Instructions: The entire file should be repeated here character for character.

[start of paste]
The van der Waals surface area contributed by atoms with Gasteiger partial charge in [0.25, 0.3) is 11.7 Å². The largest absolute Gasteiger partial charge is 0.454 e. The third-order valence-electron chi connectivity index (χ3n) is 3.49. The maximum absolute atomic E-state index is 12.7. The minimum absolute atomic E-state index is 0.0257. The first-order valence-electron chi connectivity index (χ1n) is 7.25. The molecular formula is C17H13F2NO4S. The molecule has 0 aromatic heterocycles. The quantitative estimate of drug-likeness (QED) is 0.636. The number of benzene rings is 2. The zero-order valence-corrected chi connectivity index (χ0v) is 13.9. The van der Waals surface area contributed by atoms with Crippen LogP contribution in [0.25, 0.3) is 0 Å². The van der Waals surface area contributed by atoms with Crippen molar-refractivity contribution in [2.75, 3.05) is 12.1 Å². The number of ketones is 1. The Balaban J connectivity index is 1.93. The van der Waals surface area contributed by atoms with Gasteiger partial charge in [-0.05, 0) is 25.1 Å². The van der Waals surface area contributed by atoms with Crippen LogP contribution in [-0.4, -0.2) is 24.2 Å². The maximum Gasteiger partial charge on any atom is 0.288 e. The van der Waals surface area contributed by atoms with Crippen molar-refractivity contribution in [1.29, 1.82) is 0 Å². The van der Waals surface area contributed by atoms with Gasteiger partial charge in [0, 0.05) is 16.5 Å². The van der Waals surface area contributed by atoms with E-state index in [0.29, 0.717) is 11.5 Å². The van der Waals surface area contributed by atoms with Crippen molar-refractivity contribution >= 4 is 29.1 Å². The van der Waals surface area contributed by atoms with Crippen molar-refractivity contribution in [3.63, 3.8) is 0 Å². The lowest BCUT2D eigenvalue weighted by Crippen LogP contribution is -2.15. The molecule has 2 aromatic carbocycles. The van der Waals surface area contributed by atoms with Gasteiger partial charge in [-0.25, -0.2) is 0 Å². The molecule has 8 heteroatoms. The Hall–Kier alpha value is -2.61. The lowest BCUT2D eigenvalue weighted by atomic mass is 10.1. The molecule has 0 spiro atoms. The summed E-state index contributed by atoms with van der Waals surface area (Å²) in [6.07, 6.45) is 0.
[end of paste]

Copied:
The van der Waals surface area contributed by atoms with Gasteiger partial charge in [0.25, 0.3) is 11.7 Å². The largest absolute Gasteiger partial charge is 0.454 e. The third-order valence-electron chi connectivity index (χ3n) is 3.49. The maximum absolute atomic E-state index is 12.7. The minimum absolute atomic E-state index is 0.0257. The first-order valence-electron chi connectivity index (χ1n) is 7.25. The molecular formula is C17H13F2NO4S. The molecule has 0 aromatic heterocycles. The quantitative estimate of drug-likeness (QED) is 0.636. The number of benzene rings is 2. The zero-order valence-corrected chi connectivity index (χ0v) is 13.9. The van der Waals surface area contributed by atoms with Crippen LogP contribution in [0.25, 0.3) is 0 Å². The van der Waals surface area contributed by atoms with Crippen molar-refractivity contribution in [2.75, 3.05) is 12.1 Å². The number of ketones is 1. The Balaban J connectivity index is 1.93. The van der Waals surface area contributed by atoms with Gasteiger partial charge in [-0.05, 0) is 25.1 Å². The van der Waals surface area contributed by atoms with Crippen LogP contribution in [-0.4, -0.2) is 24.2 Å². The maximum Gasteiger partial charge on any atom is 0.288 e. The van der Waals surface area contributed by atoms with Crippen molar-refractivity contribution in [1.29, 1.82) is 0 Å². The van der Waals surface area contributed by atoms with Gasteiger partial charge in [0, 0.05) is 16.5 Å². The van der Waals surface area contributed by atoms with E-state index in [0.29, 0.717) is 11.5 Å². The van der Waals surface area contributed by atoms with Crippen molar-refractivity contribution >= 4 is 29.1 Å². The van der Waals surface area contributed by atoms with Crippen molar-refractivity contribution in [3.63, 3.8) is 0 Å². The lowest BCUT2D eigenvalue weighted by Crippen LogP contribution is -2.15. The molecule has 2 aromatic carbocycles. The van der Waals surface area contributed by atoms with Gasteiger partial charge in [-0.25, -0.2) is 0 Å². The molecule has 8 heteroatoms. The Hall–Kier alpha value is -2.61. The lowest BCUT2D eigenvalue weighted by atomic mass is 10.1. The molecule has 0 spiro atoms. The summed E-state index contributed by atoms with van der Waals surface area (Å²) in [6.07, 6.45) is 0.